The Afghan immigrant accused of plotting a massive terror attack, involving bombs on New York City commuter trains -- possibly on the anniversary of 9/11 -- has arrived back in New York, thanks to the feds and the NYPD.
Accompanied by U.S. Marshals, Najibullah Zazi arrived at Teterboro Airport in a plane from Denver and was placed in an NYPD helicopter for further transport at about 5:40 pm. The chopper took him to the Brooklyn Army Terminal and he was put into a dark blue Chevy accompanied by heavily armed and armored agents.
Zazi was taken to Metropolitan Detention Center, a federal holding facility in Sunset Park, where he is expected to be held in solitary confinement and protective custody until his arraignment in federal court in Brooklyn on Tuesday.
Earlier today, U.S. prosecutor Tim Neff told a federal judge in Denver that Najibullah Zazi "was intent on being in New York on 9/11" for a possible terror attack.
"The defendant was in the throes of making a bomb and attempting to perfect his formulation," Neff said. He called the evidence a "chilling, disturbing sequence of events."
U.S. Magistrate Judge Craig Shaffer ordered the 24-year-old Zazi held without bail pending his transfer to New York, where a federal grand jury indicted him on the terror charges, which carry a possible life sentence upon conviction.
The U.S. indictment says Zazi received explosives training from al-Qaida and bought large quantities of hydrogen peroxide and nail-polish remover at beauty supply stores to make bombs, possibly to detonate on New York City commuter trains.
Zazi has denied any involvement with terror.
Shaffer earlier dismissed a charge accusing Zazi of lying to federal authorities. Zazi was arrested Saturday on that charge — considered a holding charge until the federal indictment was handed down on Thursday.
Prosecutors told the judge Zazi posed a significant risk to the public and had few ties to the Colorado community, making him a flight risk.
Investigators have fanned out across the Denver area and New York City, going to beauty shops, home improvement stores and neighborhoods Zazi frequented looking for possible accomplices, while the government issued national terrorism warnings for sports complexes, hotels and transit systems.
A law enforcement official told The Associated Press on Thursday that Zazi had associates in New York who were in on the plot. Court papers say that during the summer, Zazi and three unidentified associates bought "unusually large quantities" of hydrogen peroxide and acetone — a flammable solvent found in nail-polish remover — from beauty supply stores in the Denver area, products with names like Ion Sensitive Scalp Developer and Clairoxide.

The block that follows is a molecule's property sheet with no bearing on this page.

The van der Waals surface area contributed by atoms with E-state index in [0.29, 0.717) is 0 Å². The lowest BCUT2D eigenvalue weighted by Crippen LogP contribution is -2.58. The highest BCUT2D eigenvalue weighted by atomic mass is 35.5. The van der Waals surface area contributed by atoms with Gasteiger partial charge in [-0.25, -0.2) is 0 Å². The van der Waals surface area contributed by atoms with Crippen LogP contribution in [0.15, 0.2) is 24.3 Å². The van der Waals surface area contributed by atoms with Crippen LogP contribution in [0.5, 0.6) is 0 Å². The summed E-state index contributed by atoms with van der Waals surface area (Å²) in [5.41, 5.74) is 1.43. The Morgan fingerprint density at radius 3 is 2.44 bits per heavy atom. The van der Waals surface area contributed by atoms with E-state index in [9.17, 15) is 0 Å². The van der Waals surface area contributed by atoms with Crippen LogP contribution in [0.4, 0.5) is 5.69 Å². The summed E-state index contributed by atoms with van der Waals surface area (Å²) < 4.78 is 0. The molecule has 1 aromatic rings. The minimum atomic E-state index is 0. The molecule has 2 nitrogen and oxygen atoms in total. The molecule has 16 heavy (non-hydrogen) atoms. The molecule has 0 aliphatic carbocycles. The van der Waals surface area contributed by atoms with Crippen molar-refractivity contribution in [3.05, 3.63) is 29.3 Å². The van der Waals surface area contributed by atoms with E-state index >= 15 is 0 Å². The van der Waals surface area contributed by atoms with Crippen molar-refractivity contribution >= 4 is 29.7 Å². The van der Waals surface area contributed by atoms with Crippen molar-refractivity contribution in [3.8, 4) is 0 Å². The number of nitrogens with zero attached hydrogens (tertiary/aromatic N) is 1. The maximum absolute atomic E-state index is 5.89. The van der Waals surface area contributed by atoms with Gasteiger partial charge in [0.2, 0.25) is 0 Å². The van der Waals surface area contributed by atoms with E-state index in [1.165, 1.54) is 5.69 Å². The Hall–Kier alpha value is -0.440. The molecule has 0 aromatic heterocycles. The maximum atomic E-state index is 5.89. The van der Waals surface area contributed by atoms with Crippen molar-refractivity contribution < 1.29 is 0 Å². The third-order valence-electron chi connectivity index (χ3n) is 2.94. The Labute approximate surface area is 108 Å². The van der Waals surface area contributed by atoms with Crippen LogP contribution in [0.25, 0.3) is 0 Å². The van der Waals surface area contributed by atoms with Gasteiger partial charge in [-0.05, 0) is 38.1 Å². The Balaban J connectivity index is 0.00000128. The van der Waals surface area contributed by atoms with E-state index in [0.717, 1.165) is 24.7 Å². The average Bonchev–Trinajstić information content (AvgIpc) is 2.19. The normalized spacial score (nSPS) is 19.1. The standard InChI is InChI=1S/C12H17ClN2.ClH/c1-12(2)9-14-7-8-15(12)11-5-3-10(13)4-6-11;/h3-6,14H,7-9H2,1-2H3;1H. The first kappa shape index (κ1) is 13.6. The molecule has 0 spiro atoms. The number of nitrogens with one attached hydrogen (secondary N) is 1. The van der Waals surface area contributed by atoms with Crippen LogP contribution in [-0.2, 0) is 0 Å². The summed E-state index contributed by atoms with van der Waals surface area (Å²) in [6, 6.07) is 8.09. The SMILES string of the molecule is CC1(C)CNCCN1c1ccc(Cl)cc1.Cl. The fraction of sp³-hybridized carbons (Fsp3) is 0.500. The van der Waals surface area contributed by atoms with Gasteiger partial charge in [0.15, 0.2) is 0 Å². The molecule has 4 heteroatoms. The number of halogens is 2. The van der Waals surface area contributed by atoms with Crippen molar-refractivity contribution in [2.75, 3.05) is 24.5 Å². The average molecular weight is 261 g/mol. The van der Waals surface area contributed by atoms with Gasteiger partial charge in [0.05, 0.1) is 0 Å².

Zazi searched a Queens home improvement store's website for another ingredient needed to make a compound called TATP (Triacetone Triperoxide), the explosives used in the London bombings that killed over 50 people, prosecutors said.
Zazi has publicly denied being a terrorist since his arrest. He left a Denver court Thursday without commenting.
The government motion seeking to deny bail laid out a chronology of the alleged scheme, which prosecutors said had been in the works for over a year.
Zazi — a legal U.S. resident who immigrated in 1999 — began plotting as early as August 2008 to "use one or more weapons of mass destruction," when he "and others" traveled from Newark, N.J., to receive explosives training in Pakistan, prosecutors said.
Within days of returning from Pakistan in early 2009, he moved to the Denver suburb of Aurora, where he used a computer to research homemade bomb ingredients and to look up beauty supply stores where he could buy them, according to prosecutors.
A second law enforcement official who spoke on condition of anonymity because of the ongoing investigation said associates of Zazi visited Colorado from New York to help him buy the chemicals, using stolen credit cards to make the purchases before returning to New York.
Security video and receipts show that some of the purchases were made near a Colorado hotel, according to court papers. On Sept. 6 and 7, Zazi checked into a suite at the hotel with a kitchen and a stove, the papers say, and tried to contact an unidentified associate "seeking to correct mixtures of ingredients to make explosives."
"Zazi repeatedly emphasized in the communications that he needed the answers right away," the papers said. "Each communication" was "more urgent than the last."